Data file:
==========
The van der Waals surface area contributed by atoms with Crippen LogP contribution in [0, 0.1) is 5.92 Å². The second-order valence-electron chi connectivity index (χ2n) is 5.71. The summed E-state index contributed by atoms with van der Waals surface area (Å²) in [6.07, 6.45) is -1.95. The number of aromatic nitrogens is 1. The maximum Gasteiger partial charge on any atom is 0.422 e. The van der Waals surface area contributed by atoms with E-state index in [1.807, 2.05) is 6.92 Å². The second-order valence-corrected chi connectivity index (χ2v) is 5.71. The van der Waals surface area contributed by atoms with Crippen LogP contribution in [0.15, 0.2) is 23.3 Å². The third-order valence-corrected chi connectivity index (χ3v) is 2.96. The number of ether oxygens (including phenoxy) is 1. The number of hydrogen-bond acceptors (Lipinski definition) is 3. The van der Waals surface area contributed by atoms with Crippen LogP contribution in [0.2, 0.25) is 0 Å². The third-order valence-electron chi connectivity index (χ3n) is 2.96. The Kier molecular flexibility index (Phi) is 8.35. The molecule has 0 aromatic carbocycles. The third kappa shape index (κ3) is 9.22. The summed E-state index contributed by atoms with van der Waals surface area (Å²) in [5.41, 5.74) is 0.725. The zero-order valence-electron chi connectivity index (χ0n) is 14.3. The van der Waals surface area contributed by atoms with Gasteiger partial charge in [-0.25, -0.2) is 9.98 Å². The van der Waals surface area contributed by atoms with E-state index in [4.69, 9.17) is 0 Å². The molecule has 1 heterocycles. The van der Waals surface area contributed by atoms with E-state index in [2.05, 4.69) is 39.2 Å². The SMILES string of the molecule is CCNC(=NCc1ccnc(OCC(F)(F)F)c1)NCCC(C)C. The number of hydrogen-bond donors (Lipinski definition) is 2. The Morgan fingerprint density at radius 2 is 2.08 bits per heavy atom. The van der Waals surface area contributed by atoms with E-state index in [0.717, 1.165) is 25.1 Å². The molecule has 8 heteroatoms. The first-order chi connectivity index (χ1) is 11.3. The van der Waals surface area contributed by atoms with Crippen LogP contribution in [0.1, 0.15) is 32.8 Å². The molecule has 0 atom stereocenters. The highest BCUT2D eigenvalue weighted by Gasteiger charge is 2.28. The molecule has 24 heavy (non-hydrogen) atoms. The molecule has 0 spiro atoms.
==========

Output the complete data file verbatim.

The van der Waals surface area contributed by atoms with Crippen LogP contribution in [0, 0.1) is 5.92 Å². The second-order valence-electron chi connectivity index (χ2n) is 5.71. The summed E-state index contributed by atoms with van der Waals surface area (Å²) in [6.07, 6.45) is -1.95. The number of aromatic nitrogens is 1. The maximum Gasteiger partial charge on any atom is 0.422 e. The van der Waals surface area contributed by atoms with E-state index in [1.807, 2.05) is 6.92 Å². The second-order valence-corrected chi connectivity index (χ2v) is 5.71. The van der Waals surface area contributed by atoms with Crippen LogP contribution in [0.15, 0.2) is 23.3 Å². The third-order valence-corrected chi connectivity index (χ3v) is 2.96. The number of ether oxygens (including phenoxy) is 1. The number of hydrogen-bond acceptors (Lipinski definition) is 3. The van der Waals surface area contributed by atoms with Crippen LogP contribution in [0.2, 0.25) is 0 Å². The third-order valence-electron chi connectivity index (χ3n) is 2.96. The Kier molecular flexibility index (Phi) is 8.35. The molecule has 0 aromatic carbocycles. The third kappa shape index (κ3) is 9.22. The summed E-state index contributed by atoms with van der Waals surface area (Å²) in [5.41, 5.74) is 0.725. The zero-order valence-electron chi connectivity index (χ0n) is 14.3. The van der Waals surface area contributed by atoms with Gasteiger partial charge in [-0.25, -0.2) is 9.98 Å². The van der Waals surface area contributed by atoms with E-state index in [4.69, 9.17) is 0 Å². The molecule has 1 heterocycles. The van der Waals surface area contributed by atoms with E-state index in [2.05, 4.69) is 39.2 Å². The SMILES string of the molecule is CCNC(=NCc1ccnc(OCC(F)(F)F)c1)NCCC(C)C. The number of hydrogen-bond donors (Lipinski definition) is 2. The Morgan fingerprint density at radius 2 is 2.08 bits per heavy atom. The van der Waals surface area contributed by atoms with E-state index in [0.717, 1.165) is 25.1 Å². The molecule has 8 heteroatoms. The first-order chi connectivity index (χ1) is 11.3. The van der Waals surface area contributed by atoms with Crippen LogP contribution in [0.1, 0.15) is 32.8 Å². The molecule has 0 atom stereocenters. The highest BCUT2D eigenvalue weighted by Gasteiger charge is 2.28. The molecule has 24 heavy (non-hydrogen) atoms. The molecule has 0 spiro atoms.